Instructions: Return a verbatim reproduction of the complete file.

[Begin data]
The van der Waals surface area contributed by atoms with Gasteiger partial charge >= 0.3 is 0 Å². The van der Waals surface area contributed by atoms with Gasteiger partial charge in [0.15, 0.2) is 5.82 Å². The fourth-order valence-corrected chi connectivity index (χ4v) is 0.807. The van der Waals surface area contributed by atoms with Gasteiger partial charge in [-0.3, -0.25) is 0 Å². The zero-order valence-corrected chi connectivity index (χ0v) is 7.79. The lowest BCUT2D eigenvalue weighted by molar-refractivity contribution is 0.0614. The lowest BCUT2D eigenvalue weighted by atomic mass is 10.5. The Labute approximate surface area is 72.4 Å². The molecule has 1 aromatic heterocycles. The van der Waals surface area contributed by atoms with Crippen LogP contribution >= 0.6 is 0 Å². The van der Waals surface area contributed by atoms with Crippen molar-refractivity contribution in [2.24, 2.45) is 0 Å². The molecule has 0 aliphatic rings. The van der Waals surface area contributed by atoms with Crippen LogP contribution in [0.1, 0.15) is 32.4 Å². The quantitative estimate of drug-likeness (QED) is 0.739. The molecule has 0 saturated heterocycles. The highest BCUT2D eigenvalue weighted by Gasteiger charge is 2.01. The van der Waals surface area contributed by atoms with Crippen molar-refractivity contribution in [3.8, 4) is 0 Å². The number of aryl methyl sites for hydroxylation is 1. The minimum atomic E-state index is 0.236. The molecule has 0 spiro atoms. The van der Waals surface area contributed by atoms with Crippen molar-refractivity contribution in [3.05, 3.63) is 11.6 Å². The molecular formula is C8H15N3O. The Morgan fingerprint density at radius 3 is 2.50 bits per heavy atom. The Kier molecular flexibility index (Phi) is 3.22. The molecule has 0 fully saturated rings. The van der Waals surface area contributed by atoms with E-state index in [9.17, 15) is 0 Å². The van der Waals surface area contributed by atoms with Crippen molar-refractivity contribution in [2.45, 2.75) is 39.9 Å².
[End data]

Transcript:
The van der Waals surface area contributed by atoms with Gasteiger partial charge >= 0.3 is 0 Å². The van der Waals surface area contributed by atoms with Gasteiger partial charge in [0.15, 0.2) is 5.82 Å². The fourth-order valence-corrected chi connectivity index (χ4v) is 0.807. The van der Waals surface area contributed by atoms with Gasteiger partial charge in [-0.3, -0.25) is 0 Å². The zero-order valence-corrected chi connectivity index (χ0v) is 7.79. The lowest BCUT2D eigenvalue weighted by molar-refractivity contribution is 0.0614. The lowest BCUT2D eigenvalue weighted by atomic mass is 10.5. The Labute approximate surface area is 72.4 Å². The molecule has 1 aromatic heterocycles. The van der Waals surface area contributed by atoms with Crippen LogP contribution >= 0.6 is 0 Å². The van der Waals surface area contributed by atoms with Crippen molar-refractivity contribution in [2.24, 2.45) is 0 Å². The molecule has 0 aliphatic rings. The van der Waals surface area contributed by atoms with Crippen LogP contribution in [0.1, 0.15) is 32.4 Å². The quantitative estimate of drug-likeness (QED) is 0.739. The molecule has 0 saturated heterocycles. The highest BCUT2D eigenvalue weighted by Gasteiger charge is 2.01. The van der Waals surface area contributed by atoms with Crippen molar-refractivity contribution in [3.8, 4) is 0 Å². The number of aryl methyl sites for hydroxylation is 1. The minimum atomic E-state index is 0.236. The molecule has 0 spiro atoms. The van der Waals surface area contributed by atoms with Crippen molar-refractivity contribution in [3.05, 3.63) is 11.6 Å². The molecular formula is C8H15N3O. The Morgan fingerprint density at radius 3 is 2.50 bits per heavy atom. The Kier molecular flexibility index (Phi) is 3.22. The molecule has 0 fully saturated rings. The van der Waals surface area contributed by atoms with E-state index in [9.17, 15) is 0 Å². The van der Waals surface area contributed by atoms with Crippen molar-refractivity contribution in [2.45, 2.75) is 39.9 Å².